Brush Foundation Core Grant Recipient
Strengthening Abortion and PAC Services YFPAC
Over the past year, Pathfinder has been using private unrestricted funds to address unsafe abortion among adolescent women by incorporating youth-friendly postabortion care (YF PAC) into Pathfinder’s ongoing PAC and general reproductive health (RH) programs in Africa. This groundbreaking initiative is being implemented in eight African countries: Angola, Ethiopia, Ghana, Kenya, Mozambique, Nigeria, Tanzania, and Uganda.
The first step in increasing YF PAC services has been to train providers. To do so, Pathfinder developed materials for an 8-day YF PAC training program, which has been used to train more than 65 service providers. In addition, 96 peer educators have been trained to provide information and refer youth to the facilities. A total of 22 facilities have also been assessed, using the Pathfinder-developed assessment tool, with baseline results showing that, on average, existing PAC services were of very poor quality, especially postabortion counseling and family planning, with a lack of skilled providers, lack of outreach services and peer educators, lack of non-medical staff orientation, and inadequate rooms for PAC services. In response, Pathfinder is working with the project facilities to improve infrastructure and develop and implement training plans to address the gaps.
Empowering Individuals to improve their RH and the Health of Others
In all of the countries in which Pathfinder works, the organization aims to make safe and comprehensive FP/RH services available, through training providers, improving facilities, and building the capacity of local NGOs and health facilities. However, in order to effectively increase women’s ability to access those FP/RH services and information, Pathfinder often must also address a variety of cultural barriers. Some of these barriers include lack of investment in girls’ education and the existence of harmful traditional practices (HTPs), such as female genital cutting and gender-based violence (GBV). These barriers reduce women’s decision-making power and have a significant negative impact on girls’ and women’s sexual and reproductive health and rights. In Ethiopia, Pathfinder is combating those practices and behaviors by conducting “community conversation” meetings, which promote community awareness on key RH, HTP, GBV, HIV/AIDS and gender issues in the communities; the meetings are held by local project-trained peer educators, and they have reached millions of individuals in FY08 alone.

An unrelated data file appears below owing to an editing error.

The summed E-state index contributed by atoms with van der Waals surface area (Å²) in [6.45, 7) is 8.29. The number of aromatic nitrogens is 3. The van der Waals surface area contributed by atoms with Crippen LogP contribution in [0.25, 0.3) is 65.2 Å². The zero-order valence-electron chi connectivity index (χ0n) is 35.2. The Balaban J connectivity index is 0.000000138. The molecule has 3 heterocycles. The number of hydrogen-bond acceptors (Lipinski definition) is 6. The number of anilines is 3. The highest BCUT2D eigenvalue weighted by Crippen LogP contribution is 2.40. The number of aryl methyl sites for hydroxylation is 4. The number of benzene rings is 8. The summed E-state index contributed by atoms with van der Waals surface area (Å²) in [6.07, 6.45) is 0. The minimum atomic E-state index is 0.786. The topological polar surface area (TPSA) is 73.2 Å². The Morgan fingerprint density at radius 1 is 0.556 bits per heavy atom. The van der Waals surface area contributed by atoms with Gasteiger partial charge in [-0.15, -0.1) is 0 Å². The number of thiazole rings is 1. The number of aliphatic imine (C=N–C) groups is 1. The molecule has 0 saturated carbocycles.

Targeting Vulnerable and Underserved Populations
Pathfinder’s programs often serve the neediest members of communities and specifically target disadvantaged and under-served populations. In North Eastern Province (NEP) of Kenya, for instance, Pathfinder has begun working to prevent the spread of HIV among the mostly nomadic ethnic Somali Muslims inhabiting the region. Although the HIV prevalence rate in NEP, at 2.3%, is considerably lower than the national average, unlike in the rest of the country that rate is rising, having increased fourfold in NEP since 2001. Additionally, risk factors such as transient populations, lack of adequate health service infrastructure, and less than 1% of the population utilizing any form of family planning pose increasing cause for concern. In response, Pathfinder has been working in nomadic health clinics to improve equipment, provide staff trainings, and build capacity; conducting community outreach activities to raise awareness of HIV and how it is spread, specifically targeting religious leaders to help promote healthy behaviors; and extending care and support services to those already infected with HIV/AIDS. The project has been gaining acceptance among religious leaders and policymakers, having recently collaborated with the Ministry of Health and Islamic bodies to hold a conference called: “Health and Islam in the Context of NEP.” In doing so, Pathfinder was able to mobilize Islamic medical professionals and scholars as resource persons and 70 Islamic leaders and district Medical Health Officers as participants. The conference, which received local media coverage, addressed HIV/AIDS issues surrounding prevention, stigma, youth, maternal and child health, condom use, and gender.